Yes, you recycle, drive a hybrid car, and plant trees on
Earth Day. You’re doing your part to help protect our planet. But a select few
are driven to make an even bigger impact.
Those people are eligible for the William T. Hornaday Award for Distinguished Service in Conservation.
And despite its lengthy name, the award’s list of honorees is short. Only about
1,200 people have received the medal since its creation in 1914. That’s why
it’s often called “An Olympic medal bestowed by the Earth.”
Hornaday, whose name is synonymous with conservation,
founded the National Zoo in Washington, D.C. He’s also responsible for saving
the American bison and Alaskan fur seal from extinction. But while Hornaday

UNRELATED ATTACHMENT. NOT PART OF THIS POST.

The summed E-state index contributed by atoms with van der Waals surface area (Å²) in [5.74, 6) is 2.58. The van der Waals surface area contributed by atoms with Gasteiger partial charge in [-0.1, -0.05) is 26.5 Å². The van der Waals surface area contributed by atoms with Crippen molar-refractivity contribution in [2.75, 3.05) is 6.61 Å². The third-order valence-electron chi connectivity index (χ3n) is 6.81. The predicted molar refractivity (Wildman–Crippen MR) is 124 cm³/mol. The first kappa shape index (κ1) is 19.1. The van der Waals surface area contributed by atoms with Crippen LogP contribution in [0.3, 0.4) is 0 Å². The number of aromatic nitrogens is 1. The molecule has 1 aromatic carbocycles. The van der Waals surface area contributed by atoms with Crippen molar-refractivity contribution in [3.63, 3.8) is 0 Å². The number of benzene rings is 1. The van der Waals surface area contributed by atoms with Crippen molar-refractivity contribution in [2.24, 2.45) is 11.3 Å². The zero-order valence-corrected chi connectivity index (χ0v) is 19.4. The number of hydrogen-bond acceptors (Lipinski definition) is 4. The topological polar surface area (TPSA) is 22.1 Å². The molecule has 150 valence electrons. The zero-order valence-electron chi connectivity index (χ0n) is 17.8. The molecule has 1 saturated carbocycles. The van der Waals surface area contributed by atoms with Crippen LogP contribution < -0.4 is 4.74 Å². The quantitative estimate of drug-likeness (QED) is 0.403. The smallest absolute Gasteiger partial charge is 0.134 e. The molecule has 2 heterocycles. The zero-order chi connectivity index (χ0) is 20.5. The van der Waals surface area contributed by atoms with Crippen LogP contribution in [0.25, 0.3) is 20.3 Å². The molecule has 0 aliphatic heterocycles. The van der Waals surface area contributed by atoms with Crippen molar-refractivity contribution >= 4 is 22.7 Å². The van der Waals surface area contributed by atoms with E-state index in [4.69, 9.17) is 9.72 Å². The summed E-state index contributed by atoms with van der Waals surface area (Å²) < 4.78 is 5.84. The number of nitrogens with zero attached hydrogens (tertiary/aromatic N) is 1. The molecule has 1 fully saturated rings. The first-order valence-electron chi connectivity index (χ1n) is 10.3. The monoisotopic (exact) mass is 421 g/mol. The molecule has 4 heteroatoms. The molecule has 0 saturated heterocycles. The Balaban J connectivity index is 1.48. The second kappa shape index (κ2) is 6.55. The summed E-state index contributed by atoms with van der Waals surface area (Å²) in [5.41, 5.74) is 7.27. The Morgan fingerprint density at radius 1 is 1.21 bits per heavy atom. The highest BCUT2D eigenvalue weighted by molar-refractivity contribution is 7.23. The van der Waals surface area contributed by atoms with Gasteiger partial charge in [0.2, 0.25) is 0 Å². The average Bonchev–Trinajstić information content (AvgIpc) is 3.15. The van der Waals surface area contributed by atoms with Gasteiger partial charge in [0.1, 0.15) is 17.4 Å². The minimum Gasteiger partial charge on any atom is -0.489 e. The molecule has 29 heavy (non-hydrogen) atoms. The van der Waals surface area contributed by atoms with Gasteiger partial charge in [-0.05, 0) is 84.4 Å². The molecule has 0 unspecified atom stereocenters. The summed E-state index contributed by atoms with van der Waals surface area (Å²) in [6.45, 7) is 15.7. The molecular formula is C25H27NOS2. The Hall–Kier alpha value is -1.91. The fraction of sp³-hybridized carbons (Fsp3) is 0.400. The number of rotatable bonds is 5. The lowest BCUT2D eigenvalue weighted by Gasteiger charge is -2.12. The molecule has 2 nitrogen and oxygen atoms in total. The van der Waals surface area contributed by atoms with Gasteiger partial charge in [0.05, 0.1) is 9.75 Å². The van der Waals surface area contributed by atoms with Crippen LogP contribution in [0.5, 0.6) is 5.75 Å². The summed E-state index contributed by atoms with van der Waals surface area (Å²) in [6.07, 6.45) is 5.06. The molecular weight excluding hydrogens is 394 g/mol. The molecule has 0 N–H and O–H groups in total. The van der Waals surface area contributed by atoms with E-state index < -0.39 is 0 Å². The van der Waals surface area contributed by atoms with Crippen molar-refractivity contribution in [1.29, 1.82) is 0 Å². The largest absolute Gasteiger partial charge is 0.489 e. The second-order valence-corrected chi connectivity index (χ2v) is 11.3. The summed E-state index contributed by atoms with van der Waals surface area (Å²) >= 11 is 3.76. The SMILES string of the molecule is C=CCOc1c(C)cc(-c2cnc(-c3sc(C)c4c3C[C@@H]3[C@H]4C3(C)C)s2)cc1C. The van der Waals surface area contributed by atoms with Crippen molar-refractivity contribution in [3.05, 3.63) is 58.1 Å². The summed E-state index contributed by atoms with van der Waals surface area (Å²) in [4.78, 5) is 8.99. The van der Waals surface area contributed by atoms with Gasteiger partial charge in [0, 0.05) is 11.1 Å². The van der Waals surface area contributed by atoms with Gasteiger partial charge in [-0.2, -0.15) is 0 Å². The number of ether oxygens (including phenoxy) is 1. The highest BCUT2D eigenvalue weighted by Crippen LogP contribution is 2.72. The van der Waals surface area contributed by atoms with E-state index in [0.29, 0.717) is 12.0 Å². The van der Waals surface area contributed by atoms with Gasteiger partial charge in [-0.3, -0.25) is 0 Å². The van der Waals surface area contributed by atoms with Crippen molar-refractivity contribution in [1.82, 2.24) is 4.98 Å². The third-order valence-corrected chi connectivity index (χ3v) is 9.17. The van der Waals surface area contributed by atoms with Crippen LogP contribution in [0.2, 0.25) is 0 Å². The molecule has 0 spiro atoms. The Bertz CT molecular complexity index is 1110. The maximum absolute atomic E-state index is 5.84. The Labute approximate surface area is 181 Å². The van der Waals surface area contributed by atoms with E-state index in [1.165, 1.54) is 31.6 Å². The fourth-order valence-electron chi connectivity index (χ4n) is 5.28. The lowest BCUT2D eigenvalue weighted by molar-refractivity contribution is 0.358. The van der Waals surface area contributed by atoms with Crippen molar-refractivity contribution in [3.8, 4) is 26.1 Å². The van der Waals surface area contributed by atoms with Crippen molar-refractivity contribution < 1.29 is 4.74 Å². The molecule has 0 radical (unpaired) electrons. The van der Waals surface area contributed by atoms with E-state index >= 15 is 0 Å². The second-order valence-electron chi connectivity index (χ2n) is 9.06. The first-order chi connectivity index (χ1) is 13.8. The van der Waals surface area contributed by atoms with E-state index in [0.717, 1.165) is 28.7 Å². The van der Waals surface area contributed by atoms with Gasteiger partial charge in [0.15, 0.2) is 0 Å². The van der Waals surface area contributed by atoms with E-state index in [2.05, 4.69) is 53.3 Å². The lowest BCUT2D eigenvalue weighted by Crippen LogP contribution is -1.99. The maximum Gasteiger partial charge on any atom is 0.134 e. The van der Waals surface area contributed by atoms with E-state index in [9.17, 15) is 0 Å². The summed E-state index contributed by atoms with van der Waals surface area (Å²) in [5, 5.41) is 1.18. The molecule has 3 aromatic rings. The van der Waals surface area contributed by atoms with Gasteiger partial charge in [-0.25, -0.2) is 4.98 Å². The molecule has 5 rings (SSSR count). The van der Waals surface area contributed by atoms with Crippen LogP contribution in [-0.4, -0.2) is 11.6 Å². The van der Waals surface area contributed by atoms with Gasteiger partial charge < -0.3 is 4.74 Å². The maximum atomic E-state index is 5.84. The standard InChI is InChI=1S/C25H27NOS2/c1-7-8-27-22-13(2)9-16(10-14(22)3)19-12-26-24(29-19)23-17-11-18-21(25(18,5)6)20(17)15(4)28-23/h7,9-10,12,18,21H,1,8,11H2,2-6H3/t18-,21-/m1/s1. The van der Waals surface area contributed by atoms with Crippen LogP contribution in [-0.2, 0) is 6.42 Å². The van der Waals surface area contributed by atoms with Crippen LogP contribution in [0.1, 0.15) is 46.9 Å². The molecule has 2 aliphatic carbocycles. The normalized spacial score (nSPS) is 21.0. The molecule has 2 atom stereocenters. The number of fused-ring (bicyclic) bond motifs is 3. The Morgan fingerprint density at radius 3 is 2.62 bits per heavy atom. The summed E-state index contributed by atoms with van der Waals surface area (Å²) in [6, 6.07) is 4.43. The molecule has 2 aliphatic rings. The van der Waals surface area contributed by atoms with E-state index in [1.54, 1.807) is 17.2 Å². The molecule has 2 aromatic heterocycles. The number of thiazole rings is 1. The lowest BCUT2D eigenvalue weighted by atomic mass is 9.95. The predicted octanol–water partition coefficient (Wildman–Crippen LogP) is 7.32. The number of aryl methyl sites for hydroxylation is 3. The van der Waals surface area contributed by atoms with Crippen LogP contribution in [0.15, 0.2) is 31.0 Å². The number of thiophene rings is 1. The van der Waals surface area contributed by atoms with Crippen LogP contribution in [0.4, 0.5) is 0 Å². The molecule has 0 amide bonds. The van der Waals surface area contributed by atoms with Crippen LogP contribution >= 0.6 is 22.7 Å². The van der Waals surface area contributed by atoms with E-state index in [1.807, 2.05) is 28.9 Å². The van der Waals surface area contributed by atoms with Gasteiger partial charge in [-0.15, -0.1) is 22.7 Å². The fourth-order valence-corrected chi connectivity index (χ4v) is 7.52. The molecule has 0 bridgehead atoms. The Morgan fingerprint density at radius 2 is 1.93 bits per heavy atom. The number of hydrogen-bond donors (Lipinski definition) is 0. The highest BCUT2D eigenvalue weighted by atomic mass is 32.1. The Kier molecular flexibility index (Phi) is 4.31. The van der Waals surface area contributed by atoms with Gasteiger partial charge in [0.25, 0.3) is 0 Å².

paid some serious dues, you won’t need to save an endangered species to earn a
Hornaday award. You should be prepared, though, to work more than a week or
two. Unlike many knots, this award can take months or even years to earn.
There are several levels of Hornaday awards, though not all
of them come with the right to wear the blue, green, and white knot pictured
above. Unit certificates and bronze medals exist. But the knot doesn’t
accompany those awards. Only Scouts who receive the silver medal or Scouters
who receive the gold medal may wear the knot.
Nominations come from your local council and must be
approved by the Boy Scout National Office in Texas. The national conservation
committee will contact you if you can earn the prestigious award.
Not everyone can earn the award, but every little step you
take for the environment can have a marked impact on the Earth. Even if you’re
not ready for a yearlong conservation effort, you still have a responsibility
to future generations. So start now and maybe one day you’ll make the short